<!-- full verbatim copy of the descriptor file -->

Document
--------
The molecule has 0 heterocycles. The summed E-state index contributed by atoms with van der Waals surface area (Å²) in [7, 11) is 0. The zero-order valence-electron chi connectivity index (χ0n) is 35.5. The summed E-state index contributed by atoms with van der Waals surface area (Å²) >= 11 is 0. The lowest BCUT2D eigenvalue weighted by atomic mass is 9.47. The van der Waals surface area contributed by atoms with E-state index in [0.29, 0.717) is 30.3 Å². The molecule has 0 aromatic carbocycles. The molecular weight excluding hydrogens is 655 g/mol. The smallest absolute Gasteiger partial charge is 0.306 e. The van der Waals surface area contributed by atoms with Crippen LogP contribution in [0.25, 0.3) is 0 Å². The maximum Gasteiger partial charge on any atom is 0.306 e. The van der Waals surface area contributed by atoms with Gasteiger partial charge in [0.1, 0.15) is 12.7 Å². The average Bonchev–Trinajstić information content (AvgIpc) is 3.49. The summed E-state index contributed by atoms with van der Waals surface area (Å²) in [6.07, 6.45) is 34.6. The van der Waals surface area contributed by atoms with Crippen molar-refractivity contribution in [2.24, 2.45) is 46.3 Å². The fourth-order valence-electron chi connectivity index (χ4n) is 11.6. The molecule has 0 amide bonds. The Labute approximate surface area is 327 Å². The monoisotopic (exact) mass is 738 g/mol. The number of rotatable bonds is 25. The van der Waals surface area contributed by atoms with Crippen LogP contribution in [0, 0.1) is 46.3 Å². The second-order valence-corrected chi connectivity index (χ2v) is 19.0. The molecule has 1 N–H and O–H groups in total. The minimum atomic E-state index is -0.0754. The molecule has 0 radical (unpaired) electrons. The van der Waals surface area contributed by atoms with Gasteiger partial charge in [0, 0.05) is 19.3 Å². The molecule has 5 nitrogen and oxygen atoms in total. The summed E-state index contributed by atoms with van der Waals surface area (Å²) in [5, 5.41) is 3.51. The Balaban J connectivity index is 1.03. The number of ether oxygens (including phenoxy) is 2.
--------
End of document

The molecule has 0 heterocycles. The summed E-state index contributed by atoms with van der Waals surface area (Å²) in [7, 11) is 0. The zero-order valence-electron chi connectivity index (χ0n) is 35.5. The summed E-state index contributed by atoms with van der Waals surface area (Å²) >= 11 is 0. The lowest BCUT2D eigenvalue weighted by atomic mass is 9.47. The van der Waals surface area contributed by atoms with E-state index in [0.29, 0.717) is 30.3 Å². The molecule has 0 aromatic carbocycles. The molecular weight excluding hydrogens is 655 g/mol. The smallest absolute Gasteiger partial charge is 0.306 e. The van der Waals surface area contributed by atoms with Crippen LogP contribution in [0.25, 0.3) is 0 Å². The maximum Gasteiger partial charge on any atom is 0.306 e. The van der Waals surface area contributed by atoms with Gasteiger partial charge in [0.1, 0.15) is 12.7 Å². The average Bonchev–Trinajstić information content (AvgIpc) is 3.49. The summed E-state index contributed by atoms with van der Waals surface area (Å²) in [6.07, 6.45) is 34.6. The van der Waals surface area contributed by atoms with Crippen molar-refractivity contribution in [2.24, 2.45) is 46.3 Å². The fourth-order valence-electron chi connectivity index (χ4n) is 11.6. The molecule has 0 amide bonds. The Labute approximate surface area is 327 Å². The monoisotopic (exact) mass is 738 g/mol. The number of rotatable bonds is 25. The van der Waals surface area contributed by atoms with Crippen LogP contribution in [0, 0.1) is 46.3 Å². The second-order valence-corrected chi connectivity index (χ2v) is 19.0. The molecule has 1 N–H and O–H groups in total. The minimum atomic E-state index is -0.0754. The molecule has 0 radical (unpaired) electrons. The van der Waals surface area contributed by atoms with Gasteiger partial charge in [0, 0.05) is 19.3 Å². The molecule has 5 nitrogen and oxygen atoms in total. The summed E-state index contributed by atoms with van der Waals surface area (Å²) in [5, 5.41) is 3.51. The Balaban J connectivity index is 1.03. The number of ether oxygens (including phenoxy) is 2.